Living with a mental health disorder is not easy. Each day may be a challenge that sometimes doesn’t seem worth the fight. However, every day is a gift and a chance to break free from the heartache your mental health and your addiction may be causing you. This is especially the case if you are experiencing obsessive-compulsive disorder, otherwise known as OCD.
If you are tackling addiction treatment and are living with OCD, experiencing good and bad days is common. Talking to your doctor about your symptoms is the first step in getting proper treatment for your mental health disorder. However, what if you could treat both OCD and addiction at the same time?
Finding the right program that treats your OCD and your addiction can be of immense help as you get life back on track. OCD is a hard mental health disorder to live with daily. Treating both your mental health and your addiction could be key in helping you cope with and manage your symptoms better.
What Is OCD?
OCD is a common but chronic mental health disorder. A person experiencing OCD will have reoccurring and uncontrollable thoughts along with behaviors that they feel the need to repeat. These “obsessions” and “compulsions” interfere with a person’s daily life. It can also hinder them from making choices they would otherwise make without having OCD.
If you are experiencing the following symptoms, you may want to chat with your doctor to learn more about your mental health situation.
Obsessions are repeated thoughts and urges that cause anxiety and may include mental images.
Common symptoms of obsessions include:
- Extreme fear of germs and or contamination and unsanitary conditions
- Unwanted thoughts that are taboo, usually about sex, religion, or harm
- Aggressive thoughts toward yourself and others
- Having things in perfect symmetrical order
When dealing with addiction and having obsessions, you may feel victimized by your obsessions and driven to your substance of choice. It may be harder to keep up with treatment when dealing with reoccurring unnecessary thinking. Having a therapist to talk to about these symptoms is the first step in learning to deal with them in a healthy manner.
Compulsions are things and actions that you feel you need to take in response to an obsessive thought. For example, if you just touched someone’s hand, you may feel an intense need to sanitize it right away. You may also feel intense fear and an urge to clean your whole body for protection.
Common compulsions include:
- Excessive handwashing or cleaning of any areas that you find dirty or unsanitary
- Ordering and arranging things in an exact way
- Repeatedly checking on things like seeing if the door is locked, the stove is off, etc.
- Compulsive counting
While checking to see if the door is locked doesn’t necessarily mean you have OCD, intense fears of leaving it unlocked after you checked it, and the need to do it over and over again could be a strong sign of having this mental health disorder.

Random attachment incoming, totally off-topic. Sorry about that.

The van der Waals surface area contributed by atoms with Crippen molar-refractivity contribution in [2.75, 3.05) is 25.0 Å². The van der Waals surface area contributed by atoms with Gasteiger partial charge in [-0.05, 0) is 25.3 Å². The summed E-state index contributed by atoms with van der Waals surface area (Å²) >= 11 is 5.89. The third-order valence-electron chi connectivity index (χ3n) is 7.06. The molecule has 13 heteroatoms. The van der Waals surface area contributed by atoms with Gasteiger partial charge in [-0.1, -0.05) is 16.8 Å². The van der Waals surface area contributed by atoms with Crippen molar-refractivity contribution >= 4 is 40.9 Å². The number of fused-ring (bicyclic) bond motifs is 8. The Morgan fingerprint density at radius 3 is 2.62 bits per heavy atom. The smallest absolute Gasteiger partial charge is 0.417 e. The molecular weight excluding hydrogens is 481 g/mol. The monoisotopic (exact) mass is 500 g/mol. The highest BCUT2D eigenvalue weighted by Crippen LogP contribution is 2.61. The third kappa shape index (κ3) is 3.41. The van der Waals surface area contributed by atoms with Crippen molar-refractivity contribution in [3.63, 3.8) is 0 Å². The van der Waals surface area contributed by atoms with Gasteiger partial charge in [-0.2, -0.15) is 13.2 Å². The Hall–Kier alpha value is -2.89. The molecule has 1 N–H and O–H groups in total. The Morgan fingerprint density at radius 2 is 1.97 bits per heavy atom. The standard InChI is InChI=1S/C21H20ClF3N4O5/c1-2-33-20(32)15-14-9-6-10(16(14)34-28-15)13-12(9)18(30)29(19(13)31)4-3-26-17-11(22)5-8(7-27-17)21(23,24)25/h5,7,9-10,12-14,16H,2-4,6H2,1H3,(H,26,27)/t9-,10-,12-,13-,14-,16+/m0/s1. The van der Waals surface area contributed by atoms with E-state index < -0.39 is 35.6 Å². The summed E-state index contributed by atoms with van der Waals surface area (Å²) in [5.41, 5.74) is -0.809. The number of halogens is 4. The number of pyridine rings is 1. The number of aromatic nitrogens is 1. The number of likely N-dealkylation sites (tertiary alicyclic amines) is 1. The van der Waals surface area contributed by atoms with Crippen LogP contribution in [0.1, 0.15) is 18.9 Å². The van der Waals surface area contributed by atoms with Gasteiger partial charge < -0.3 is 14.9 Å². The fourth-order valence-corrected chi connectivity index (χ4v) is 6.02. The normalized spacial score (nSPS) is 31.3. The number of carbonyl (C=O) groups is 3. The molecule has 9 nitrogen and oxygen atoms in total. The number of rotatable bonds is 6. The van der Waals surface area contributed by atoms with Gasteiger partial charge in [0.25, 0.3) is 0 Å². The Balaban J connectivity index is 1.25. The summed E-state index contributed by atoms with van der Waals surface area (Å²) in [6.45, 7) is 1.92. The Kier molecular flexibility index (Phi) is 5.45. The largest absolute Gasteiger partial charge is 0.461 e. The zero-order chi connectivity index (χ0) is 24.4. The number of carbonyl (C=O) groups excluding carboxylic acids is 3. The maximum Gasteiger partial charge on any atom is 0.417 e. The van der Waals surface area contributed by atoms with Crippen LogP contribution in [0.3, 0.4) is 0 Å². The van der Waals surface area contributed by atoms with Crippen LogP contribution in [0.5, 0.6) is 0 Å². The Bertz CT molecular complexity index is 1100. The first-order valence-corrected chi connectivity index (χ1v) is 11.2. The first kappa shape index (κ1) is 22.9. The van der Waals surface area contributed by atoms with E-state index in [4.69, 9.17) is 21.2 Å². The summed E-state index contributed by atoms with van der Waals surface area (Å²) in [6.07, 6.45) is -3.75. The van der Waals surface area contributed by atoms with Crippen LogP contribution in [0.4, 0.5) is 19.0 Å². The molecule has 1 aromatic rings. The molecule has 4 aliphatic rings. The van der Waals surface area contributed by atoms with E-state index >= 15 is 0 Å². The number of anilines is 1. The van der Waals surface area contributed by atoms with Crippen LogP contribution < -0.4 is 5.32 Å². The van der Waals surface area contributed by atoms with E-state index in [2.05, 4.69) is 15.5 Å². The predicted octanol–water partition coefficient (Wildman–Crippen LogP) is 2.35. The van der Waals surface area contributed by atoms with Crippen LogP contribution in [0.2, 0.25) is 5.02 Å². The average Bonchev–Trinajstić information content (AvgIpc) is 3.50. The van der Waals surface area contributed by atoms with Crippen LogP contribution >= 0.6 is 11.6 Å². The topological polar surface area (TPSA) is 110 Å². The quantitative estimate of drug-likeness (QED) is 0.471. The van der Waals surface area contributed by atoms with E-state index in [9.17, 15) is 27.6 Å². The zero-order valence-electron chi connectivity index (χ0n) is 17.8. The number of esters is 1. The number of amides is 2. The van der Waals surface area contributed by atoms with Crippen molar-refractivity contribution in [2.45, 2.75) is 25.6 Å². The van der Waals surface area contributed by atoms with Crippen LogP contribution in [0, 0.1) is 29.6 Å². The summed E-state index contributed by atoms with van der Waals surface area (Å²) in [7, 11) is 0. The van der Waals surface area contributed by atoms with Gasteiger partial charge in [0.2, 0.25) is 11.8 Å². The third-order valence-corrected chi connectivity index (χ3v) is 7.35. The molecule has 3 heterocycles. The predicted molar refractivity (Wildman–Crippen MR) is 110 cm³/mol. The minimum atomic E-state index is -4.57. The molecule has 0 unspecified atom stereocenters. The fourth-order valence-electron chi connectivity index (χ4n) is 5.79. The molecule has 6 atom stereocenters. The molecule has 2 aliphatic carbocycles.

In fact, according to European Neuropsychopharmacology: The Journal of the European College of Neuropsychopharmacology, “Compulsivity is not only a central characteristic of obsessive-compulsive disorder (OCD) but is also crucial to addiction.” The paper argues that OCD is a common cause of addiction and could make your addiction symptoms worse if left untreated.
Getting Proper Help for OCD and Addiction
The link between addiction and OCD can be intimidating. However, once you find the connection between your addiction and your OCD, you get to work on a plan to get the proper help you need. There are many therapeutic ways to take control of your OCD while in addiction treatment.
First, talking to your doctor about your symptoms is key to being diagnosed properly. They may prescribe medication or refer you to a psychiatrist to help you get the proper treatment. Medication in conjunction with therapy can be helpful if you feel your OCD is severe enough that it is impeding your progress in addiction treatment. Talk to your doctor before trying any medication, and always remember to only take the prescribed amount, whether you are on or coming off medication.
When going into an intensive outpatient program (IOP) such as the one offered by Alter Wellness Care, you may find things overwhelming at first. That’s why it is encouraged to keep open communication with your therapist that is treating you.
Outpatient programs can offer therapy groups and psychotherapy programs such as CBT to help you learn how to cope with and manage your OCD symptoms. This way, they don’t have a strong and negative effect on your progress while in addiction treatment.
Lastly, the link between OCD and addiction isn’t always obvious. You may not recognize this connection until you are in treatment. If that is the case, don’t be afraid to take a step back and work on the underlying causes of your addiction. This may help you overcome addiction in the long run.
If you are in addiction treatment but are also experiencing a mental health disorder, there is help and the right program out there for you. We encourage you to talk to the team here at Alter Wellness Care. We provide outpatient programs that help those with addiction and mental health disorders and conditions. Our programs, such as CBT and group therapy, provide our clients with well-rounded treatment options to ensure their success when they become a part of the program. Our team of licensed medical professionals is here to help you get back on track and make your life healthier and happier. Call our office at (866) 311-3510 to learn more about how we can help you.